•  Pulling up in front of other cyclists at the light. I have no idea why this constantly happens. In very few other situations in life does a person feel justified waltzing boldly to the front of the line when they are clearly the last to arrive, but it happens with cyclists at red lights all the time. Cyclists will pull up in front of you, even if it lands them squarely in the middle of a crosswalk or a live intersection. People get absorbed by this mentality that because they are on a bicycle, they have a right to scoot in front of the rest of traffic and wait in the front of the line. But wait, I'm a cyclist too! Take your proper place in the back of the line, you selfish putz.
[The worst offenders are the cyclists who cut in front of you at the light and then proceed to travel much slower than you, forcing you to wait for an opportunity to pass them again. This can turn into a devilishly annoying game of leap-frog, and begs the question: "What the heck is wrong with you?!"]
  •   Trying to pass a bus on the right when they have pulled over to take on passengers. I shouldn't have to explain this one. Don't be lazy: signal out of your lane and pass the bus on the left. Life is hard enough for people that have to take the bus everywhere; they certainly don't need the threat of collision with a cyclist added to their list of woes. If you can't be bothered to pass the bus on the left or it seems too risky with the traffic at hand, just wait a couple seconds behind the bus. It's gonna pass you again anyhow.
  •  Neglecting to slow down or stop for pedestrians in a crosswalk. I constantly encounter pedestrians who appear surprised that I stop for them. They assume that because I am on a bicycle I will ignore their right of way and plow through the crosswalk without any regard. I usually find it necessary to offer a hand gesture asserting the fact that I will allow them to use the crosswalk before I proceed. This is not how it should be! Pedestrians are more vulnerable than even cyclists, and right of way is not dictated by courtesy--it is the law. As a rule of thumb, if you estimate a pedestrian will make it to the crosswalk before you can realistically pass through it, you should slow down or stop to allow them that right. Don't be a dick. It is rare enough for pedestrians to actually use the crosswalk; you should honor their respect for the rules of the road by showing them that you respect them too.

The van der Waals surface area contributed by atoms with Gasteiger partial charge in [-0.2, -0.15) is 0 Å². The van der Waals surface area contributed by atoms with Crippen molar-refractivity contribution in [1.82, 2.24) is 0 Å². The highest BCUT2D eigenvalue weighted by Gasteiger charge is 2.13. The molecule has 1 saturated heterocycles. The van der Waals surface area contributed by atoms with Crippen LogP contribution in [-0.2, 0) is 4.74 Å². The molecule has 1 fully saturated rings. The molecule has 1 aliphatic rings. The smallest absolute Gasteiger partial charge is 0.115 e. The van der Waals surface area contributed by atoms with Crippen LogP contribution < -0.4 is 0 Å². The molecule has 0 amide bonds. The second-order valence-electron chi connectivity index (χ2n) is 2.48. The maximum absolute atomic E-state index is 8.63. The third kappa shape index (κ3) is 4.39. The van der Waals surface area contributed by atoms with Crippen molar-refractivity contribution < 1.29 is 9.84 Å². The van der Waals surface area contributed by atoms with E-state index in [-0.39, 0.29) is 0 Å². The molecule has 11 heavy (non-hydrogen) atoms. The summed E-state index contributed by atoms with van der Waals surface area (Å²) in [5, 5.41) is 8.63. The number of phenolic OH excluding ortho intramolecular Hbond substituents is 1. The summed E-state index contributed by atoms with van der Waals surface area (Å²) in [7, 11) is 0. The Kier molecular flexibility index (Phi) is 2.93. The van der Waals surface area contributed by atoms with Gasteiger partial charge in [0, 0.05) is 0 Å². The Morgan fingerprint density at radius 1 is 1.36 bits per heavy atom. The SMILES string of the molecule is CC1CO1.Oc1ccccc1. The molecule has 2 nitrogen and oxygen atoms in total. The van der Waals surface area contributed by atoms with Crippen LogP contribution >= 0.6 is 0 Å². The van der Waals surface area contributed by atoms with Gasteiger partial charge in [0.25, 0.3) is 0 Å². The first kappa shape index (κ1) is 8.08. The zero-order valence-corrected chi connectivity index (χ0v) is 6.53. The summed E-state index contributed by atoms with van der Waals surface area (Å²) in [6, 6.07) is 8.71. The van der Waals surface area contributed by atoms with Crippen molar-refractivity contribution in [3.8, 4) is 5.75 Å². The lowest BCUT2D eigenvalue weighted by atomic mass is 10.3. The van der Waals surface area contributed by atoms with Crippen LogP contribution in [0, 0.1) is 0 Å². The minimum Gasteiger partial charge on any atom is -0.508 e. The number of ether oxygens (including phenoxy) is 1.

• Failing to advertise your intentions with proper signaling. If your goal is to instigate a traffic accident, then you are best off forgoing hand signals. For those of us who are not stupid and suicidal, please try to communicate with the other road users before you attempt a traffic maneuver. Shocking as it may seem, most motorists have no idea what the heck you are doing on the road, and have no ability to anticipate your spontaneous swerving throughout the lane. Even if you are just passing a double-parked car, signal out of the lane!